Land, buildings and orchards encompassing three blueberry growing and processing properties in the Central Waikato areas of Rukuhia and Cambridge will go under the hammer next week.
All three sites are being marketed for sale at consecutive auctions taking place at 11am on Thursday May 23 through Bayleys Hamilton.
Salespersons Scott Macdonald and Aaron Paterson say the 'domino-style' auction will allow the properties to be purchased as one substantial productive operation – or individually by established growers in the region looking to expand their blueberry businesses.
"Each property brings something different to the combined portfolio. One is the 'engine room' of the business with crop and substantial fruit processing plant and infrastructure; one is the 'home' block with the owner's homestead and blueberry plantings; and one is purely crop plantings under netting," Macdonald says.
"As a combined entity, these three units still have a lot of development prospects through new blueberry varieties and production increases."
At the nucleus of the operation being marketed for sale is a 3.97ha property which has 1.2ha planted in crop, adjacent to supporting infrastructure consisting of:
• a 207sq m commercial-grade packhouse;
• a 53sq m insulated cool store;
• about 54sq m of staffroom amenities accessed via double garage doors; and
• an enclosed 77sq m concrete floored three-bay storage shed, and interconnecting 43sq m high-stud open fourth bay.
Harvest records show the property at 390 O'Regan Rd in Rukuhia produced 4894kg from a range of blueberries varieties, in the recently completed 2019 season running from December to March.
"Several unproductive areas within the property are earmarked for future planting - with the land being developed to sustain an increase in productivity. Forecasts are that land improvement and plantings on the under-utilised portion of the property could vastly increase output," Macdonald says.
"The crop tonnage could be further increased should the new plantings include centra blue, sky blue and veluto, which produce a heavier-yielding crop than traditional clones."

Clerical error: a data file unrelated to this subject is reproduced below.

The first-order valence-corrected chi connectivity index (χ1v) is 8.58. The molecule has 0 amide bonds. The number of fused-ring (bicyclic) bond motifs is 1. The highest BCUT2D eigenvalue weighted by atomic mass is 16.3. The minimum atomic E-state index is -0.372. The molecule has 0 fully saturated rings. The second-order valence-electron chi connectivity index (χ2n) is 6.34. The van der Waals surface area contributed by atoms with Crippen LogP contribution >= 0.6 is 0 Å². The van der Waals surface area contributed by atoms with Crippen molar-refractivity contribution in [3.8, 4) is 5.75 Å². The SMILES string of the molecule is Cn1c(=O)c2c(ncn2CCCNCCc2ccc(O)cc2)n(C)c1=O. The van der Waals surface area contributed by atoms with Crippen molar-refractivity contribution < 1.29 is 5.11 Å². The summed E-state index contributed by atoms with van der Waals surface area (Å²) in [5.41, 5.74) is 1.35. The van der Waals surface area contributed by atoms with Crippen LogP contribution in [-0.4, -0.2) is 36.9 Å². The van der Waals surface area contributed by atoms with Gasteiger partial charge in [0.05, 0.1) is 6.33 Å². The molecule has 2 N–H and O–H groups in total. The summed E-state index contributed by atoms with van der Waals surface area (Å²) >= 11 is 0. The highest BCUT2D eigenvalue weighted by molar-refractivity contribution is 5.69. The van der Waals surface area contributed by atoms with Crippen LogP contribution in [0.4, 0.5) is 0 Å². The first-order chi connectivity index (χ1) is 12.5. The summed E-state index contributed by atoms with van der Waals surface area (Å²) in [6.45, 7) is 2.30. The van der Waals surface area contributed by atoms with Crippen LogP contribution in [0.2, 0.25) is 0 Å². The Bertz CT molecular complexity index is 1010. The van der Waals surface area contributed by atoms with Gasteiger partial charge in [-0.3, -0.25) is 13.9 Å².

The Rukuhia orchard is irrigated from bore-supplied water stored in four 30,000 litre tanks. A frost prevention system uses overhead sprinklers which runs across the crop that is planted in a near-rectangular land block with a protective shelterbelt hedgerow running down two sides.
Plant and machinery associated with the 390 O'Regan Rd property being marketed for sale includes a harvester, processing conveyor belt, weighing scales, picking trays and containers.
Just a few hundred metres away is a sister 4.12ha property that produced 9067kg of fruit this season from plantings of sky blue, centra blue, eureka and first blush blueberry varieties.
The property at 460 O'Regan Rd in Rukuhia includes a modern 278sq m four-bedroom/three-bathroom single level residence built in 2005. The homestead also has a heated swimming pool and spa pool adjacent to an expansive outdoor entertaining space.
Orchard management infrastructure on the property consists of a 112sq m concrete floor storage shed and a neighbouring 54sq m open-plan workshop accessible through double garage doors.
Plant and equipment included are a delivery truck, tractor, commercial-grade ride-on mower, and a full inventory of vegetation maintenance machinery.
Rounding out the portfolio of orchards is 4.54ha plantation at 3200 Cambridge Rd, Cambridge, which harvested more than 25,000kg of rahi, maru, harrisons, powder blue, sky blue, eureka, and first blush blueberries last season. The entire crop is planted under a netting canopy which stretches across virtually all the available land.
The 69-row orchard is irrigated by water supplied from a neighbouring property and stored on-site in four large tanks. Crop maintenance equipment is stowed in a small storage shed and in a 20-foot container. A gravelled race runs through the spine of the plantings to enable both easy plant maintenance throughout the year and efficient harvesting in the picking season.
Paterson says blueberry plantings across the three properties vary in age – raising the prospect that some of the older varieties could be uprooted and replaced with younger stock.
"By cropping multiple varieties of blueberries, the orchard business ensures a 'conveyor belt' of ripening periods throughout the growing season - rather than having all stock maturing for harvest at the same time," Paterson says.
He says about 80 per cent of New Zealand's blueberry crop is grown in the Waikato region which has nutrient-rich peat-based soils.